What a border crisis looks like
News flash: There’s a crisis at the border.
This was discovered again over the past few days when immigration attorneys talked to reporters about appalling conditions at a Border Patrol facility detaining migrant minors in Clint, Texas.
According to the lawyers, many of the kids had to sleep on the concrete floor, failed to get proper adult supervision and didn’t routinely take showers or brush their teeth. The details were hard to read.
Assuming the account was accurate, one wonders how we could treat anyone this way, let alone children? But a lawyer who talked to The New Yorker mentioned a telling fact: The facility previously had a capacity of 104 and had never held children before. Yet it held roughly 350 children, apparently accommodated by placement of a new warehouse at the site.
All this is consistent with vast numbers of migrants, many of them families and children, flooding the border and overtaxing facilities never meant for these kinds of numbers or this demographic of migrant.
Indeed, the immigration lawyer mentioned to The New Yorker that the personnel at the Border Patrol facility were constantly receiving children and constantly transferring them over to a Health and Human Services site, and stipulated that the guards believed the children don’t belong there and should go someplace more appropriate. (Under the glare of publicity, they did.)
The broader problem is that HHS, which is supposed to get custody of migrant children from Border Patrol in short order, is itself overburdened and backed up.
Since it’s 2019, what should be properly attributed to dire circumstances and limited capacity is instead taken as evidence of President Donald Trump’s malice.
If what’s happening at the border is a product of Trump policy, it would have to involve an intricate and well-executed plan. The White House would have to convince the acting head of the Department of Homeland Security, Kevin McAleenan — who served as deputy commissioner of Customs and Border Protection under President Barack Obama — to send word down through the bureaucracy to treat children as callously as possible and not to leak word of this explosive guidance.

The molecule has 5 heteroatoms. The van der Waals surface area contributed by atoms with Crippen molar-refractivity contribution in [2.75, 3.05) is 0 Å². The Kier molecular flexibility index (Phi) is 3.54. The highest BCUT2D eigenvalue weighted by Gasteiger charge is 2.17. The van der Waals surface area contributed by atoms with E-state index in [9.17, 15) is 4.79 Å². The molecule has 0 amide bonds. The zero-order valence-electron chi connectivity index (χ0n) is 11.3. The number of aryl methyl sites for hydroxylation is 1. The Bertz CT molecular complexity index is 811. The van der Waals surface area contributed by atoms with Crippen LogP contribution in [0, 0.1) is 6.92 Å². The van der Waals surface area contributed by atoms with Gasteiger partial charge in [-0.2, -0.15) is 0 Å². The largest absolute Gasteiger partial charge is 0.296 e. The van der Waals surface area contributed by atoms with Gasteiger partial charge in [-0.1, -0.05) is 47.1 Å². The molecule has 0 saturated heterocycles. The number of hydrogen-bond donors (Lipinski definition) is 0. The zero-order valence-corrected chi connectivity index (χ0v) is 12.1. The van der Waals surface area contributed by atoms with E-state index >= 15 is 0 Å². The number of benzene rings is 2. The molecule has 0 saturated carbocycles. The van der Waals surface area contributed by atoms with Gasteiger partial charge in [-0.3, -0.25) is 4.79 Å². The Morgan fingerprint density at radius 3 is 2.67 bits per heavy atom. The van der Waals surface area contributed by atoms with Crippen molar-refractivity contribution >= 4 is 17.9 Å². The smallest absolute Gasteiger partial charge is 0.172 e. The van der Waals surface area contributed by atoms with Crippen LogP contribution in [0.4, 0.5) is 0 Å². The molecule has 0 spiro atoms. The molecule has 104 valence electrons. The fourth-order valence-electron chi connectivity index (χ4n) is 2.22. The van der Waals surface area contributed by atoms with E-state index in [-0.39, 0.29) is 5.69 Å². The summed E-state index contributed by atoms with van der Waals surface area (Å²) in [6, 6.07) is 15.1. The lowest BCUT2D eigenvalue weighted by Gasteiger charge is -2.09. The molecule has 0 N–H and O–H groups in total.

In the real world, a migrant influx will test even an administration more favorably inclined toward immigration. The reason that the left can’t keep their viral images straight — often misattributing to Trump photos of kids in steel-cage holding pens during the Obama years — is that this is a similar crisis to the one Obama faced in his second term, with similar challenges.
A viral video of a Justice Department lawyer arguing before a panel of judges last week that kids don’t need toothbrushes and soap to meet the standard for “safe and sanitary” detention under the so-called Flores settlement has caused outrage. But few have stopped to note that the underlying case had to do with a district court finding that the Obama administration in 2015 was in material breach of the Flores standard (or that the DOJ lawyer was offering a technical legal argument — not a defense of mistreating kids).
All that said, once these migrants are under our care, it is our responsibility to make sure they are treated as humanely as possible. The border needs more resources. The Trump administration has been asking Congress to pass a funding package, and it should do so forthwith. To address the root cause of the crisis, it should also change the bizarre asylum rules that have forced us to release family units from Central America into the country, creating an incentive for more to come.
As long as that’s the case, we aren’t going to be able to control the border or process people coming across it in an orderly fashion. What we’re seeing is what a border crisis looks like. If we don’t like it — and we shouldn’t — it’s time for Congress to act to begin to bring it to an end.
Editor’s note: Rich Lowry can be reached via e-mail at firstname.lastname@example.org.